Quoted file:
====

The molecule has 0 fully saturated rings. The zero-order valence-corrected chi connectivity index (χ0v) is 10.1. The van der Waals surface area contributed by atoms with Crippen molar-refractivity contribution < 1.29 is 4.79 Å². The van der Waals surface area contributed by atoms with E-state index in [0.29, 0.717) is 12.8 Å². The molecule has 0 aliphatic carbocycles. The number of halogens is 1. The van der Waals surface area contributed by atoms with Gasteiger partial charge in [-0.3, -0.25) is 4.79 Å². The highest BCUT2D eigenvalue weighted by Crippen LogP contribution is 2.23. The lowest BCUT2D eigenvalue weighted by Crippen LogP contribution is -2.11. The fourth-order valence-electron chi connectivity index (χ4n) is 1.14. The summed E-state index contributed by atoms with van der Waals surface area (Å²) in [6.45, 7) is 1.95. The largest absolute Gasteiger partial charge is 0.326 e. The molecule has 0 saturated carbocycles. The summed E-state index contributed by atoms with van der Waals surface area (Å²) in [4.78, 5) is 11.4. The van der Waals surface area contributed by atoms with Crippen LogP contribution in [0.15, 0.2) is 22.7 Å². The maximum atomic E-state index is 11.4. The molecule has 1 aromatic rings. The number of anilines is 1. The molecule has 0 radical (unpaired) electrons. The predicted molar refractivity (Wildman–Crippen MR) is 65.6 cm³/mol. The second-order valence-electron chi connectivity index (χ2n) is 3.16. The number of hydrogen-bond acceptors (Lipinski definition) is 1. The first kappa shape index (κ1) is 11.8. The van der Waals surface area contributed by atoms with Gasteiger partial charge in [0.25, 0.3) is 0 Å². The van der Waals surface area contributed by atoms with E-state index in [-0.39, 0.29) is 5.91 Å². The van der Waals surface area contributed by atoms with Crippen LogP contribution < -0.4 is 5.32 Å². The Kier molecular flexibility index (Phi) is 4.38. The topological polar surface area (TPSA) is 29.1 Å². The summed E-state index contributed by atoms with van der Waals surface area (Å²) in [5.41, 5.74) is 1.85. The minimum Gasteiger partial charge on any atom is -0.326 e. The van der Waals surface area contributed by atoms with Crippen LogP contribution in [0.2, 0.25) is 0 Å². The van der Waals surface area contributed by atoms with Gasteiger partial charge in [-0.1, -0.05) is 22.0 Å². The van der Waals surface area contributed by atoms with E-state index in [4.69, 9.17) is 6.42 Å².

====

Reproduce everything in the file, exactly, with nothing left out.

The molecule has 0 fully saturated rings. The zero-order valence-corrected chi connectivity index (χ0v) is 10.1. The van der Waals surface area contributed by atoms with Crippen molar-refractivity contribution < 1.29 is 4.79 Å². The van der Waals surface area contributed by atoms with E-state index in [0.29, 0.717) is 12.8 Å². The molecule has 0 aliphatic carbocycles. The number of halogens is 1. The van der Waals surface area contributed by atoms with Gasteiger partial charge in [-0.3, -0.25) is 4.79 Å². The highest BCUT2D eigenvalue weighted by Crippen LogP contribution is 2.23. The lowest BCUT2D eigenvalue weighted by Crippen LogP contribution is -2.11. The fourth-order valence-electron chi connectivity index (χ4n) is 1.14. The summed E-state index contributed by atoms with van der Waals surface area (Å²) in [6.45, 7) is 1.95. The largest absolute Gasteiger partial charge is 0.326 e. The molecule has 0 saturated carbocycles. The summed E-state index contributed by atoms with van der Waals surface area (Å²) in [4.78, 5) is 11.4. The van der Waals surface area contributed by atoms with Crippen LogP contribution in [0.15, 0.2) is 22.7 Å². The maximum atomic E-state index is 11.4. The molecule has 1 aromatic rings. The number of anilines is 1. The molecule has 0 radical (unpaired) electrons. The predicted molar refractivity (Wildman–Crippen MR) is 65.6 cm³/mol. The second-order valence-electron chi connectivity index (χ2n) is 3.16. The number of hydrogen-bond acceptors (Lipinski definition) is 1. The first kappa shape index (κ1) is 11.8. The van der Waals surface area contributed by atoms with Gasteiger partial charge in [0.25, 0.3) is 0 Å². The van der Waals surface area contributed by atoms with E-state index in [-0.39, 0.29) is 5.91 Å². The van der Waals surface area contributed by atoms with Crippen LogP contribution < -0.4 is 5.32 Å². The Kier molecular flexibility index (Phi) is 4.38. The topological polar surface area (TPSA) is 29.1 Å². The summed E-state index contributed by atoms with van der Waals surface area (Å²) in [5.41, 5.74) is 1.85. The minimum Gasteiger partial charge on any atom is -0.326 e. The van der Waals surface area contributed by atoms with Crippen LogP contribution in [0.2, 0.25) is 0 Å². The van der Waals surface area contributed by atoms with Gasteiger partial charge in [-0.1, -0.05) is 22.0 Å². The van der Waals surface area contributed by atoms with E-state index in [4.69, 9.17) is 6.42 Å².